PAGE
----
If you were on the fence about owning a Thoroughbred racehorse and watched this year’s Eclipse Awards ceremony at Gulfstream Park, it’s likely you began researching trainers the following morning.
The thrill of ownership and the allure of the sport could not have been packaged better.
Spunky octogenarian Morton Fink received his second golden Horse of the Year trophy for his homebred Wise Dan, whom he produced out of a $29,000 mare bred on a $1,000 stud fee. Sports talk radio personality Jim Rome, once a self-professed Thoroughbred racing antagonist, gushed that winning his first of two Breeders’ Cup Turf Sprints (gr. IT) with Mizdirection ranked only behind his wedding day and the birth of his two sons as the most amazing day of his life.
Owner after owner shared his or her passion and enthusiasm.
“I am fairly new to Thoroughbred racing; I am very deeply in love with it,” said Benjamin Leon Jr., the owner of Royal Delta, who was honored with her second Eclipse Award as champion older female and third career championship. “I want to thank everyone who had anything to do with getting me into this sport.”
Mark Dedomenico, a heart surgeon and co-owner of champion 2-year-old filly She’s a Tiger, even offered a road map to prospective owners.
“If you’ve never owned a racehorse but you’d like to, it’s really simple,” he said. “Seek out the trainer who you have the most respect for in your local area. Go see him and then get ready for the ride of your life.”
Though the Eclipse Awards theater was packed with hundreds of the world’s most competitive people, their appreciation of what the night’s big winners have gone through to earn their moment under the klieg lights is every bit as powerful as their will to win. In that room everyone has felt the heartache and disappointment of dreams shattered by injury or cruel misfortune. They also appreciate most deeply those times when it all comes together—the elation in the winner’s circle, high-fives all around, and every nerve buzzing from the athletic performance just witnessed on the racetrack.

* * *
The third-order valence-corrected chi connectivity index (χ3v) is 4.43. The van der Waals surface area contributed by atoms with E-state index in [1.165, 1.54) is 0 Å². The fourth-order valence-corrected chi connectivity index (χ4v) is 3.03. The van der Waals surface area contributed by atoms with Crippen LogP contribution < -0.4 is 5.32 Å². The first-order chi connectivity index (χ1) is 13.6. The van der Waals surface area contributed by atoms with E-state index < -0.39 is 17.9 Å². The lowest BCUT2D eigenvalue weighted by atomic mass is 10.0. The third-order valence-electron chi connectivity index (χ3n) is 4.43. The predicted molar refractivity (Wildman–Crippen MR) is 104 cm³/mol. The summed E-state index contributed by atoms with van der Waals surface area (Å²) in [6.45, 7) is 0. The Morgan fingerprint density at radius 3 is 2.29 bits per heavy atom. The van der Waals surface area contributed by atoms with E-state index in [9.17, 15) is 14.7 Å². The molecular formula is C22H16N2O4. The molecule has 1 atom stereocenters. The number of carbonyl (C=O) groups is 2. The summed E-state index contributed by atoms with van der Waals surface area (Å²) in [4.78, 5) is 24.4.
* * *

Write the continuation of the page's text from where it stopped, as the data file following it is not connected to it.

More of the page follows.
This is what ownership is about, and when you’re hooked, you want to share it with everyone.
It was rewarding to see on Eclipse night so many trainers and jockeys recognize the financial and emotional commitment owners make to the sport. The sport, however, could do a better job with its own recognition. Efforts are being discussed to improve owners’ experiences at the racetrack; providing them with a more enjoyable day with family and friends for helping put on the show.
But there is an even simpler way to give the sport’s most successful owners some recognition that does not require launching a revamped customer service initiative, according to national advertising agency owner Lance Bell. Give the owners of every Eclipse Award nominee a medal in recognition that they raced one of North America’s top Thoroughbreds.
Even the Olympics gives medals to the top three finishers of an event, argues Bell. Why can’t Thoroughbred racing provide owners some tangible recognition that they raced one of the best Thoroughbreds in North America? Out of 29,270 horses that won at least one race in the U.S. and Canada in 2013, only 35 were nominated for an Eclipse Award, making it an extraordinarily elite group.
As Hall of Fame trainer D. Wayne Lukas put it while accepting this year’s Eclipse Award of Merit, owners are fueling racing’s fire. They buy their horses, pay to keep them healthy and in training, and then pay more just to watch them perform. And when owners are fortunate to have horses run in one of the sport’s premier events, they have the privilege of paying even more to watch them run.
A classy, well-designed medallion stamped with the name of the championship division would be a small way for the industry to recognize an owner’s large contribution and achievement. Nominee medallions would earn prominent places in display cases and on mantels, helping to keep those competitive fires burning as the owner seeks to replace that medallion with a trophy.